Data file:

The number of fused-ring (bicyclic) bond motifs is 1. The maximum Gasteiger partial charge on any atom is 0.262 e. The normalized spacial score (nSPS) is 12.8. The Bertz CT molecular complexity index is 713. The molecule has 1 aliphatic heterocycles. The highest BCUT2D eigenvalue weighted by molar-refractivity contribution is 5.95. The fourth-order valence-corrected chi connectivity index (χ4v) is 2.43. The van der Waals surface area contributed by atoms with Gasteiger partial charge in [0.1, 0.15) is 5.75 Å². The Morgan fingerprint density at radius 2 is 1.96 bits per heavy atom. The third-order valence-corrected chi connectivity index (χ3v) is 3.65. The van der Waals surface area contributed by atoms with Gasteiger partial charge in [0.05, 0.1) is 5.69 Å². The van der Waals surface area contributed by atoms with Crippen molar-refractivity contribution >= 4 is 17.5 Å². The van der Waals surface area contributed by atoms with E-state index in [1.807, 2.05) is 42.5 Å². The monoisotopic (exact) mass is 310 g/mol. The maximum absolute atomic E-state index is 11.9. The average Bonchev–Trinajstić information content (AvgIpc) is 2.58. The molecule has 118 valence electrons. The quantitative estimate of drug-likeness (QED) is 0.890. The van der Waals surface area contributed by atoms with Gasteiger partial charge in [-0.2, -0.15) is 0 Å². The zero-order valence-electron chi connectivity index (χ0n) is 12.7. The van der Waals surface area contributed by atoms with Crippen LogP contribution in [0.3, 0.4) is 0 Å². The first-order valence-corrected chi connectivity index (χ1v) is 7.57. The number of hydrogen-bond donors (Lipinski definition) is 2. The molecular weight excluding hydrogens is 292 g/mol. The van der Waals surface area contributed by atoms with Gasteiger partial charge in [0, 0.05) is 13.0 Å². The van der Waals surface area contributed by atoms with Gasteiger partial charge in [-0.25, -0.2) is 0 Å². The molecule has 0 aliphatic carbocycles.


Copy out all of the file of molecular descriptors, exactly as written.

The number of fused-ring (bicyclic) bond motifs is 1. The maximum Gasteiger partial charge on any atom is 0.262 e. The normalized spacial score (nSPS) is 12.8. The Bertz CT molecular complexity index is 713. The molecule has 1 aliphatic heterocycles. The highest BCUT2D eigenvalue weighted by molar-refractivity contribution is 5.95. The fourth-order valence-corrected chi connectivity index (χ4v) is 2.43. The van der Waals surface area contributed by atoms with Gasteiger partial charge in [0.1, 0.15) is 5.75 Å². The Morgan fingerprint density at radius 2 is 1.96 bits per heavy atom. The third-order valence-corrected chi connectivity index (χ3v) is 3.65. The van der Waals surface area contributed by atoms with Gasteiger partial charge in [0.05, 0.1) is 5.69 Å². The van der Waals surface area contributed by atoms with Crippen molar-refractivity contribution >= 4 is 17.5 Å². The van der Waals surface area contributed by atoms with E-state index in [1.807, 2.05) is 42.5 Å². The monoisotopic (exact) mass is 310 g/mol. The maximum absolute atomic E-state index is 11.9. The average Bonchev–Trinajstić information content (AvgIpc) is 2.58. The molecule has 118 valence electrons. The quantitative estimate of drug-likeness (QED) is 0.890. The van der Waals surface area contributed by atoms with Gasteiger partial charge in [-0.2, -0.15) is 0 Å². The zero-order valence-electron chi connectivity index (χ0n) is 12.7. The van der Waals surface area contributed by atoms with Crippen LogP contribution in [0.3, 0.4) is 0 Å². The first-order valence-corrected chi connectivity index (χ1v) is 7.57. The number of hydrogen-bond donors (Lipinski definition) is 2. The molecular weight excluding hydrogens is 292 g/mol. The van der Waals surface area contributed by atoms with Gasteiger partial charge in [0, 0.05) is 13.0 Å². The van der Waals surface area contributed by atoms with Gasteiger partial charge in [-0.25, -0.2) is 0 Å². The molecule has 0 aliphatic carbocycles.